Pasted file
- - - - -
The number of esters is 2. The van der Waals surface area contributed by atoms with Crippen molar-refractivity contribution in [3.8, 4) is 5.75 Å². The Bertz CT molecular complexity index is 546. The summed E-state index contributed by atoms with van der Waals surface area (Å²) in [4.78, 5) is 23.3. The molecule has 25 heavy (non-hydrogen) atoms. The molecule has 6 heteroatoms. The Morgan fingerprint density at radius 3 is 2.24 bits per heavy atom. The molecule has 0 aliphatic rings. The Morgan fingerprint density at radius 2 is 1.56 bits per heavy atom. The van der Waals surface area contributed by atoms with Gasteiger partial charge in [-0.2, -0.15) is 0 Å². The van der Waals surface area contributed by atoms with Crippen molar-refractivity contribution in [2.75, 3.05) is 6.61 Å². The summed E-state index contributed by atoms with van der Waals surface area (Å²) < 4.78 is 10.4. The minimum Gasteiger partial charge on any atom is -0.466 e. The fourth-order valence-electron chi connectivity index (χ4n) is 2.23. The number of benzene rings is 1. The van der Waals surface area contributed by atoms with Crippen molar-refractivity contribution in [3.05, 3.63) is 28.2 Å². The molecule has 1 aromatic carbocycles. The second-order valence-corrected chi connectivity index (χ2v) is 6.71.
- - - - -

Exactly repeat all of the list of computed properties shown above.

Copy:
The number of esters is 2. The van der Waals surface area contributed by atoms with Crippen molar-refractivity contribution in [3.8, 4) is 5.75 Å². The Bertz CT molecular complexity index is 546. The summed E-state index contributed by atoms with van der Waals surface area (Å²) in [4.78, 5) is 23.3. The molecule has 25 heavy (non-hydrogen) atoms. The molecule has 6 heteroatoms. The Morgan fingerprint density at radius 3 is 2.24 bits per heavy atom. The molecule has 0 aliphatic rings. The Morgan fingerprint density at radius 2 is 1.56 bits per heavy atom. The van der Waals surface area contributed by atoms with Gasteiger partial charge in [-0.2, -0.15) is 0 Å². The van der Waals surface area contributed by atoms with Crippen molar-refractivity contribution in [2.75, 3.05) is 6.61 Å². The summed E-state index contributed by atoms with van der Waals surface area (Å²) < 4.78 is 10.4. The minimum Gasteiger partial charge on any atom is -0.466 e. The fourth-order valence-electron chi connectivity index (χ4n) is 2.23. The number of benzene rings is 1. The van der Waals surface area contributed by atoms with Crippen molar-refractivity contribution in [3.05, 3.63) is 28.2 Å². The molecule has 1 aromatic carbocycles. The second-order valence-corrected chi connectivity index (χ2v) is 6.71.